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Conventional collocations

Collocations are words which are conventionally used together (e.g. collect data, change dramatically, highly significant, etc.).

Collocation errors

Violating collocation conventions can result in errors (e.g. *depend of something) or awkward, non-idiomatic text (e.g. *a large mistake).

fluent texts

ColloCaid offers thousands of collocation suggestions to help you expand your vocabulary and write more fluently

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What is ?

The ColloCaid project investigates user needs, the visualisation of lexicographic data and human-computer interaction in the development of a tool to help writers with collocations, i.e., words that are conventionally used together such as 'collect data', 'change dramatically', 'successfully achieved', 'entirely appropriate', and so on. Collocations can be problematic for language learners who cannot recall them as a single chunk. The effective use of collocations can increase the readability and fluency of texts. We have compiled the largest public lexical database of academic English collocations using state-of-the-art lexicography tools and resources, and integrated collocation suggestions into a text editor in a way that helps writers use better collocations as they write. Our proof of concept can be broadened to other languages and usages beyond academic. ColloCaid is funded by the UK Arts and Humanities Research Council (AH/P003508/).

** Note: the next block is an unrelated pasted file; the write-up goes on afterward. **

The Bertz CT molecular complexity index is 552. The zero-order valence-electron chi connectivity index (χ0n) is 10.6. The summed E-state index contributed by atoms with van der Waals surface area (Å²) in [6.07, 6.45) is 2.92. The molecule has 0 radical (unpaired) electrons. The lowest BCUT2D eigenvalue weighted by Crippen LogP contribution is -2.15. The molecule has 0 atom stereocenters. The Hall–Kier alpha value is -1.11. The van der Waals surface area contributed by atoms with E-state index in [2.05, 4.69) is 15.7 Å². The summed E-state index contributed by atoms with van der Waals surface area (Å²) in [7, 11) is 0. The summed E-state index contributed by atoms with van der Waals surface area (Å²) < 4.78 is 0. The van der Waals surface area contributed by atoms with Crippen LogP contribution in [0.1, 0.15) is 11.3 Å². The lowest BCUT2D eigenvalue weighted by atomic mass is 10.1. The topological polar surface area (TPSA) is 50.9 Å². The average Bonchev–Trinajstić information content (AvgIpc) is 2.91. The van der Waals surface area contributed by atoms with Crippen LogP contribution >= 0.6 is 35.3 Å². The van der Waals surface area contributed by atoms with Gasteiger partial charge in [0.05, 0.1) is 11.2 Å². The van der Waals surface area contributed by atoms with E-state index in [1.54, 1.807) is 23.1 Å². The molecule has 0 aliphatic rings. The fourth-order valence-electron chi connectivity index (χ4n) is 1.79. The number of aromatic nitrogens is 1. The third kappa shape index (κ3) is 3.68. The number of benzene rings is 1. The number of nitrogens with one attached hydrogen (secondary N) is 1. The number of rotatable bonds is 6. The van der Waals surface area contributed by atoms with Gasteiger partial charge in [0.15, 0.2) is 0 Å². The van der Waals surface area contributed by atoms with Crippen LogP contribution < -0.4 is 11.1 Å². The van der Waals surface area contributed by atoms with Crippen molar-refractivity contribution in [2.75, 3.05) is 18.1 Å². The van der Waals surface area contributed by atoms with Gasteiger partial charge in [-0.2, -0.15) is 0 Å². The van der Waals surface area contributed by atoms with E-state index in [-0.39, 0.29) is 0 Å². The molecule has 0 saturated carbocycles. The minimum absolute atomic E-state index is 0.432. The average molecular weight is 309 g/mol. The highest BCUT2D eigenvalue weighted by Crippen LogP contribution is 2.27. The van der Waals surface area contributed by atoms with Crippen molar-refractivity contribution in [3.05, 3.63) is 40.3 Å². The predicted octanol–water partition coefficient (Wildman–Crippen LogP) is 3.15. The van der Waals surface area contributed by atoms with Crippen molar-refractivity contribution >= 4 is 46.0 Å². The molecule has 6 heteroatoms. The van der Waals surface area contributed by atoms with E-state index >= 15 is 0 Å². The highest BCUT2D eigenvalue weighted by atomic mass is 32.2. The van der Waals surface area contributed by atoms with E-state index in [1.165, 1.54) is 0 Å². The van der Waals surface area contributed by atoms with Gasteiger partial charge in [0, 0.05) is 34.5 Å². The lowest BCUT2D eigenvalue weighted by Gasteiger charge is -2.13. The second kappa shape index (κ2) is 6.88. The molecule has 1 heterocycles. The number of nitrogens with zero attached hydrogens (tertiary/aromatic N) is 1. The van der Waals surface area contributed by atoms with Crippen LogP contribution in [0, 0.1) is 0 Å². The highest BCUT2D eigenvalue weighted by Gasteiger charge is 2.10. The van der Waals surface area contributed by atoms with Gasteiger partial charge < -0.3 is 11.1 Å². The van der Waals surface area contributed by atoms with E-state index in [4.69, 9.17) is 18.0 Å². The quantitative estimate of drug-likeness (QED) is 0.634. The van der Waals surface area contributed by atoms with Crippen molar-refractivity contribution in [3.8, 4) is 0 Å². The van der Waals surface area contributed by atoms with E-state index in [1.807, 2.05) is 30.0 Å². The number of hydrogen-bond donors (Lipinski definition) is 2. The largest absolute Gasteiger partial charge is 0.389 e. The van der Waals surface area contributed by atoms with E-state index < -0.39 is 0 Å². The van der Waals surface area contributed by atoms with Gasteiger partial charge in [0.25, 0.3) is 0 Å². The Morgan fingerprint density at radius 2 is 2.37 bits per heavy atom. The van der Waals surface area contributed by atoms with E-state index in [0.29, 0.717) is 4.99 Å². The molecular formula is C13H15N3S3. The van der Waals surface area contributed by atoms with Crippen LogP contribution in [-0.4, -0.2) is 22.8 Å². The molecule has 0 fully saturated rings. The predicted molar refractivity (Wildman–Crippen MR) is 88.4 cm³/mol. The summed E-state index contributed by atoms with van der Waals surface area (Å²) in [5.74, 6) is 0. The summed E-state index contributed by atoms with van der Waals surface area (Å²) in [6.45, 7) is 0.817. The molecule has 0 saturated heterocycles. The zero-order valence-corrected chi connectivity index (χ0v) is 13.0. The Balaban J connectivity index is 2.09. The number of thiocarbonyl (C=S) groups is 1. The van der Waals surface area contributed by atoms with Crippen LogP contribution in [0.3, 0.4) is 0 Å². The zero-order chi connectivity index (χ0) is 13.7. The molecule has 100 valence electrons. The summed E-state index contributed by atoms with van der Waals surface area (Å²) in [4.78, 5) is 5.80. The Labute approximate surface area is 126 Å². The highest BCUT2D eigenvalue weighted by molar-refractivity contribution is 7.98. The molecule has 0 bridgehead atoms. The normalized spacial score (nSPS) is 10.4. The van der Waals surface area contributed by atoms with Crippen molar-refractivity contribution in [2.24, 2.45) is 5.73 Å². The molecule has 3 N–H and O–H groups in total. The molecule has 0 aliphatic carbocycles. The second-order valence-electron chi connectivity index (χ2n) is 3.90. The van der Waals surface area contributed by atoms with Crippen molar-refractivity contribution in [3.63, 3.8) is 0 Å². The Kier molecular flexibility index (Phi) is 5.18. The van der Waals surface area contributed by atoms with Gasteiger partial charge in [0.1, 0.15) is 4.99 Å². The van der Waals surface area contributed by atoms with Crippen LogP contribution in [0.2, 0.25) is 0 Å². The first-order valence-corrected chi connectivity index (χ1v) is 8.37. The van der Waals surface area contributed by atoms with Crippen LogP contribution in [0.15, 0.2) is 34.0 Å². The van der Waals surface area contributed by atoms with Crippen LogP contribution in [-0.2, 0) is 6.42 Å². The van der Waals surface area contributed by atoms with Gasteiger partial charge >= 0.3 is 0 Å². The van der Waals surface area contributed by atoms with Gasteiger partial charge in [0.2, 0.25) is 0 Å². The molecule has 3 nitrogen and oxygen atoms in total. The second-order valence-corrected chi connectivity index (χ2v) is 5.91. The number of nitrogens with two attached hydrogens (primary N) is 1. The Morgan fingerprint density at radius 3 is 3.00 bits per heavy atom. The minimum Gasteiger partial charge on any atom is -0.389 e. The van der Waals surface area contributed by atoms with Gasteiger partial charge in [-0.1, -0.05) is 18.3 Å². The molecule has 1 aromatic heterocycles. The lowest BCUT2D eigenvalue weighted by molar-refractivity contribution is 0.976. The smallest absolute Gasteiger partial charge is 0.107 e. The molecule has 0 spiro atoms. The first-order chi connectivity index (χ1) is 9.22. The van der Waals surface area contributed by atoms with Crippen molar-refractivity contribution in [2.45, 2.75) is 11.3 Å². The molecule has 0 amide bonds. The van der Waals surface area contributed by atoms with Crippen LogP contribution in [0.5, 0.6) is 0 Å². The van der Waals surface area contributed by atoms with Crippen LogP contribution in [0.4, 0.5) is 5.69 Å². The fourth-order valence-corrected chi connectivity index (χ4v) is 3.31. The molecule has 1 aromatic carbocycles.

Dr Ana Frankenberg-Garcia

Principal Investigator
University of Surrey
Reader in Translation Studies at the University of Surrey. Her research focuses on applied uses of corpora in writing, lexicography and translation.

Prof. Jonathan C. Roberts

Bangor University
Leads the Visualization, Modelling and Graphics Group (VMG) at Bangor, and specialises is in Visual Analytics and HCI among others.

Prof. Robert Lew

Adam Mickiewicz University
Editor of the International Journal of Lexicography (Oxford University Press). He has also worked as a practical lexicographer for various publishers.

DR Geraint Paul Rees

University of Surrey
Research Fellow in Corpus-based Lexicography and Academic Writing at the University of Surrey, UK.

Nirwan Sharma

Bangor University
Research Officer in Human-Computer Interaction and Visualization at the School of Computer Science, Bangor University, U.K, and a PhD student in Computing Science.

Dr Peter Butcher

Bangor University
Research Officer in Vizualization at the School of Computer Science and Engineering, Bangor University, UK, and a PhD student in Computer Science

is funded by the UK Arts and Humanities Research Council for a period of 36 months. Keywords: Applied Linguistics, Computer Graphics & Visualisation, Corpus Linguistics, Human Communication in ICT, Language Acquisition. The AHRC’s Vision and Strategy and the AHRC Strategy 2013-2018 the Human World (PDF, 3.6MB)

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